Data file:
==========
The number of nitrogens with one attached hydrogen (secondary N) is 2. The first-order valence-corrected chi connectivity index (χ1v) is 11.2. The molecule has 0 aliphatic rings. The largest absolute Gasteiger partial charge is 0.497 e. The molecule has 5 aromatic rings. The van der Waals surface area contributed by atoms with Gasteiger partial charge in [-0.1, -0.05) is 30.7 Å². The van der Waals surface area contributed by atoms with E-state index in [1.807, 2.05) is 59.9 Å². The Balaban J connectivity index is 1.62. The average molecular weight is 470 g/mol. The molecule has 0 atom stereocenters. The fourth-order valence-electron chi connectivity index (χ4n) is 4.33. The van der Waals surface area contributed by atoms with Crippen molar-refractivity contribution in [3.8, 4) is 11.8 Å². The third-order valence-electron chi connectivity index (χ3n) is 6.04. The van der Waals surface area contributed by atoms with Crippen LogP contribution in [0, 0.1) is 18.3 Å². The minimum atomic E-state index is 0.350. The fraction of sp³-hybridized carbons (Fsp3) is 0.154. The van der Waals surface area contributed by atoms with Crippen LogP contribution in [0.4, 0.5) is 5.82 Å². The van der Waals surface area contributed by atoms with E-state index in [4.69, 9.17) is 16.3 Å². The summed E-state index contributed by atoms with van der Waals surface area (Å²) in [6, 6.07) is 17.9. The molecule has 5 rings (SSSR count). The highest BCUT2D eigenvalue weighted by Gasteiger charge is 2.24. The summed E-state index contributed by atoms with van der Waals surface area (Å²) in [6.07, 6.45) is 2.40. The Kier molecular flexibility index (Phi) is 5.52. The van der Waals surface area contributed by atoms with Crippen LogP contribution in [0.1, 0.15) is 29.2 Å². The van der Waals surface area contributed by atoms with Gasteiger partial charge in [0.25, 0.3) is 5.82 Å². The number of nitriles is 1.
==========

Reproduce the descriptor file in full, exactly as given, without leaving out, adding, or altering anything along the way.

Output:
The number of nitrogens with one attached hydrogen (secondary N) is 2. The first-order valence-corrected chi connectivity index (χ1v) is 11.2. The molecule has 0 aliphatic rings. The largest absolute Gasteiger partial charge is 0.497 e. The molecule has 5 aromatic rings. The van der Waals surface area contributed by atoms with Gasteiger partial charge in [-0.1, -0.05) is 30.7 Å². The van der Waals surface area contributed by atoms with E-state index in [1.807, 2.05) is 59.9 Å². The Balaban J connectivity index is 1.62. The average molecular weight is 470 g/mol. The molecule has 0 atom stereocenters. The fourth-order valence-electron chi connectivity index (χ4n) is 4.33. The van der Waals surface area contributed by atoms with Crippen molar-refractivity contribution in [3.8, 4) is 11.8 Å². The third-order valence-electron chi connectivity index (χ3n) is 6.04. The van der Waals surface area contributed by atoms with Crippen LogP contribution in [0, 0.1) is 18.3 Å². The minimum atomic E-state index is 0.350. The fraction of sp³-hybridized carbons (Fsp3) is 0.154. The van der Waals surface area contributed by atoms with Crippen LogP contribution in [0.4, 0.5) is 5.82 Å². The van der Waals surface area contributed by atoms with E-state index in [4.69, 9.17) is 16.3 Å². The summed E-state index contributed by atoms with van der Waals surface area (Å²) in [6, 6.07) is 17.9. The molecule has 5 rings (SSSR count). The highest BCUT2D eigenvalue weighted by Gasteiger charge is 2.24. The summed E-state index contributed by atoms with van der Waals surface area (Å²) in [6.07, 6.45) is 2.40. The Kier molecular flexibility index (Phi) is 5.52. The van der Waals surface area contributed by atoms with Crippen LogP contribution in [0.1, 0.15) is 29.2 Å². The van der Waals surface area contributed by atoms with Gasteiger partial charge in [0.25, 0.3) is 5.82 Å². The number of nitriles is 1.